NHI: Khayelitsha public hearings in pictures
The recent public hearings on the National Health Insurance (NHI) Bill in Khayelitsha drew a considerable crowd in the CBD Hall on Wednesday. Nasief Manie was there to capture the proceedings for Spotlight in pictures.
The hall was packed with residents from all over the Cape Town metro including Khayelitsha, Manenberg and Elsies River.
First off was the usual introductions by the chair of Parliament’s Portfolio Committee on Health Dr Sibongiseni Dhlomo.
There were some reprimanding when the audience got too rowdy at times and Dhlomo had his hands full.
Then it was the residents’ turn to have their say on the NHI bill. Many took the opportunity to bemoan the current state of the health care system.
People came displaying their political affiliations on their heads, on T-shirts and dresses.
There were some ANC-supporters cheering those supporting the NHI bill.
DA-supporters were mostly seated at the top gallery overlooking the hall.
There was time for chit-chat and time for serious note taking.
Time to listen but mostly there were talking. Lots and lots of talking.
Some were politicians – local ward councillors.
Others were senior officials representing the provincial Department of Health in the Western Cape like Dr Beth Engelbrecht (HoD) on the right and Dr Keith Cloete who will take over as HoD in April.
Some came prepared with notes and papers.
There were those representing the Unions like Nehawu.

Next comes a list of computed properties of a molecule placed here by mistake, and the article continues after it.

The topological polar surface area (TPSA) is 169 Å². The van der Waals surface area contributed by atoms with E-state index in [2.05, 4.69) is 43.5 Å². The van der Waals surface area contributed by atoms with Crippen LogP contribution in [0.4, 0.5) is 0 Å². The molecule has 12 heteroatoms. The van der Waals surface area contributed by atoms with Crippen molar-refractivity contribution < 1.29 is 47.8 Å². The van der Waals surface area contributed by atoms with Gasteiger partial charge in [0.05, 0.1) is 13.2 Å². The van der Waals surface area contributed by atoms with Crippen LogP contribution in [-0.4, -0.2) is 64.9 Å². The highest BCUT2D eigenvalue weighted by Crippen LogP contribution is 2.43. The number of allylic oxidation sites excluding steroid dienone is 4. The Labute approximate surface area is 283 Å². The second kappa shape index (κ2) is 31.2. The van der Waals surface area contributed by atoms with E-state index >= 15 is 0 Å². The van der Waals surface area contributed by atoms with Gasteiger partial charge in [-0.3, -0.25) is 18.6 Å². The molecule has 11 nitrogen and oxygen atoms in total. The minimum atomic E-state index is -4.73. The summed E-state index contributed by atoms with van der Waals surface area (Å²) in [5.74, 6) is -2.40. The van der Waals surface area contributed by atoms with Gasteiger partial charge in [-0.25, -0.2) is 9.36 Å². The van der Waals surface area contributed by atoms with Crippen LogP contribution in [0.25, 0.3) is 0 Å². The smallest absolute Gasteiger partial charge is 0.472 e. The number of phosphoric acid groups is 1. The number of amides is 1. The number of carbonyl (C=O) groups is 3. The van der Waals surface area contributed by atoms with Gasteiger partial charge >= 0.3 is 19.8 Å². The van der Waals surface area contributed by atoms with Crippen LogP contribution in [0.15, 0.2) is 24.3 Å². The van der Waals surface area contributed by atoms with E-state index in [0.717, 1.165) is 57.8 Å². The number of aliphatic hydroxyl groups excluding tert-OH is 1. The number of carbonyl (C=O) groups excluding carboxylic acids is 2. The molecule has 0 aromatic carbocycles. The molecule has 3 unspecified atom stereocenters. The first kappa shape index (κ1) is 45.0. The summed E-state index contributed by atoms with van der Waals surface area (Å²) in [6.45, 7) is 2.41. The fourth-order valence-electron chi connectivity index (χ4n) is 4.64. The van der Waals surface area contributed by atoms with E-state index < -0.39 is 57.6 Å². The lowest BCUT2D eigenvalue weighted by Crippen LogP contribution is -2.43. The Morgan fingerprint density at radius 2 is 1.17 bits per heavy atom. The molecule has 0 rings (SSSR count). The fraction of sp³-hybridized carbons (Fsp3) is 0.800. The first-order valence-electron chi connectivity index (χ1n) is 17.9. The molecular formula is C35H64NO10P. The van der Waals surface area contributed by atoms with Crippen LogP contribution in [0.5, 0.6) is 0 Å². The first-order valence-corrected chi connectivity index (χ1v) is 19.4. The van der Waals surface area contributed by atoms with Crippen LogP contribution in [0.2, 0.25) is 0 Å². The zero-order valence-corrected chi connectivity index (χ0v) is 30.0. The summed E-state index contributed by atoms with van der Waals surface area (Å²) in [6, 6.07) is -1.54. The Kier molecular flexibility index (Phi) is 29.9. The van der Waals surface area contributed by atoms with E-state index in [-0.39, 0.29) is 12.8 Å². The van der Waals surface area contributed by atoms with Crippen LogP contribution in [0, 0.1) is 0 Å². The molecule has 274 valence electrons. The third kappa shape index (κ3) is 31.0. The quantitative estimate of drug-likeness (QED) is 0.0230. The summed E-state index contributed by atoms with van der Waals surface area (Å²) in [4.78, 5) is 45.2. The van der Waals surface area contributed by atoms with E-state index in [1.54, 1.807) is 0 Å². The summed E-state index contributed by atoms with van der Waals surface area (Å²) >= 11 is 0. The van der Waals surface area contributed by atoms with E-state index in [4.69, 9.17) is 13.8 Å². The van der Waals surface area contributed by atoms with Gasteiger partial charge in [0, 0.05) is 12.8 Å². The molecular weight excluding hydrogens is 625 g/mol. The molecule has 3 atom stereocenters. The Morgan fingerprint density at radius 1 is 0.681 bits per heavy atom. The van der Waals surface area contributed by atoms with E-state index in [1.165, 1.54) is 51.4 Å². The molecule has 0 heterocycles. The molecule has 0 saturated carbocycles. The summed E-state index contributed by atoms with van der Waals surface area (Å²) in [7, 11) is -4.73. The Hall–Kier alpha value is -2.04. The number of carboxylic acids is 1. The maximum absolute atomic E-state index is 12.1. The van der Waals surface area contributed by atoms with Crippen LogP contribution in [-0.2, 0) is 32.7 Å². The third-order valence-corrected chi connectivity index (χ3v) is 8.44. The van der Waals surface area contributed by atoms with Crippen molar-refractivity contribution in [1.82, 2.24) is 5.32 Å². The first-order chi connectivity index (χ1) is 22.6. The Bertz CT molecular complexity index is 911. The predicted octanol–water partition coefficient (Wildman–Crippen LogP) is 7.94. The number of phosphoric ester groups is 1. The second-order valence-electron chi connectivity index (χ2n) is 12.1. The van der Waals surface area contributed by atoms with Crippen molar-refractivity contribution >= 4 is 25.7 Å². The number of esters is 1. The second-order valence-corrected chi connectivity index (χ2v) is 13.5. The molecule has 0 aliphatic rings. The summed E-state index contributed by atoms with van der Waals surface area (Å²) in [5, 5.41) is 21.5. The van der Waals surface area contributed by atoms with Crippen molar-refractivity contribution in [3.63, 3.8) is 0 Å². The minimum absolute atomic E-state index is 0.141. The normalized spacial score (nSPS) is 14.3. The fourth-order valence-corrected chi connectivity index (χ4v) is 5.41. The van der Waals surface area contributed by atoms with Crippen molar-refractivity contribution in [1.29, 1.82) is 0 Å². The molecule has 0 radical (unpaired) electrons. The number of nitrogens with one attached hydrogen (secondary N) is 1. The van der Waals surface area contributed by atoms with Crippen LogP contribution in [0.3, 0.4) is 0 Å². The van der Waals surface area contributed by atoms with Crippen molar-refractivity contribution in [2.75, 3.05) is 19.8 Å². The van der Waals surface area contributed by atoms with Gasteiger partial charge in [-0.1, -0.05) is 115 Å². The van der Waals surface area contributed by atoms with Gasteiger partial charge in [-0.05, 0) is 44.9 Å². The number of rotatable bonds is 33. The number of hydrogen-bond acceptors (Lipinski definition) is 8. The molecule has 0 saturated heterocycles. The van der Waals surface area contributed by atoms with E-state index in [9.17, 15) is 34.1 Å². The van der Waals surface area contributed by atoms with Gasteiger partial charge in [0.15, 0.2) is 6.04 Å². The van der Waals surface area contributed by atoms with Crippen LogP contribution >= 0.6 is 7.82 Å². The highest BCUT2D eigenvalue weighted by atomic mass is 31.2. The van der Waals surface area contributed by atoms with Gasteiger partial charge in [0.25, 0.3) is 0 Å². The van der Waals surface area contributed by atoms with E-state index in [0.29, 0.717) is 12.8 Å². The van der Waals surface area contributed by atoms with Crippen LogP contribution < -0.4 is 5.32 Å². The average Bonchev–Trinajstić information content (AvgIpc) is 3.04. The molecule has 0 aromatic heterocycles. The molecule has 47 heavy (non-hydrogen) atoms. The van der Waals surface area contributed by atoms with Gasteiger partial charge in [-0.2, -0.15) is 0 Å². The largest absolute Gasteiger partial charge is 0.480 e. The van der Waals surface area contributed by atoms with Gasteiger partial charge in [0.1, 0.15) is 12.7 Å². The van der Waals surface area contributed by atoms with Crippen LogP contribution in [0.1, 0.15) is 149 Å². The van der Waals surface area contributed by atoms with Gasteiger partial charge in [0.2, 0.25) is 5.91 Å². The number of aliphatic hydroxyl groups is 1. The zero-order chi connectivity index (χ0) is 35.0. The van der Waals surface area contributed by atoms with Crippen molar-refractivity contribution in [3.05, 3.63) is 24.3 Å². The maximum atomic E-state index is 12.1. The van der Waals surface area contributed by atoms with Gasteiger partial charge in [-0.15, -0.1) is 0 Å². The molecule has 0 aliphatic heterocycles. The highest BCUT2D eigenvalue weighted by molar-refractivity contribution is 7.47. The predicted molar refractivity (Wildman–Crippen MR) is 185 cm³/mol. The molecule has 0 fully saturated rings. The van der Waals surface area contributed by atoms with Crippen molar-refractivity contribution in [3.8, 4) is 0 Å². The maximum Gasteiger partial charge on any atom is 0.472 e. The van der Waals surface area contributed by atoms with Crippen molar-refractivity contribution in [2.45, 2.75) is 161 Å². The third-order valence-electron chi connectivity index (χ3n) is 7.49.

Others were there representing their party’s views.
There were some reflection by community healthcare workers.
Many listened to how the bill may affect them. Some community healthcare workers raised concerns over the uncertainty caused with NHI that may lead to an exodus of health workers.
Others cheered in agreement.
Not everyone was always listening. Some MPs were multi-tasking.
Others were having discussions of their own.
Some, like the traditional healers wondered how the bill will impact them.
So, they stood up and asked – what about us, our facilities and our medicines?
Others nodded in agreement.
There were accusations of alleged misinformation and propaganda on NHI by the DA-government.
Fingers were pointed and papers submitted as ‘evidence’ of the alleged propaganda.
So officials listened.
There were some caucusing during proceedings.
By the end of the proceedings over 80 people got up and had their say on the NHI Bill.
They came, they had their say, they left. Another public hearing done and dusted.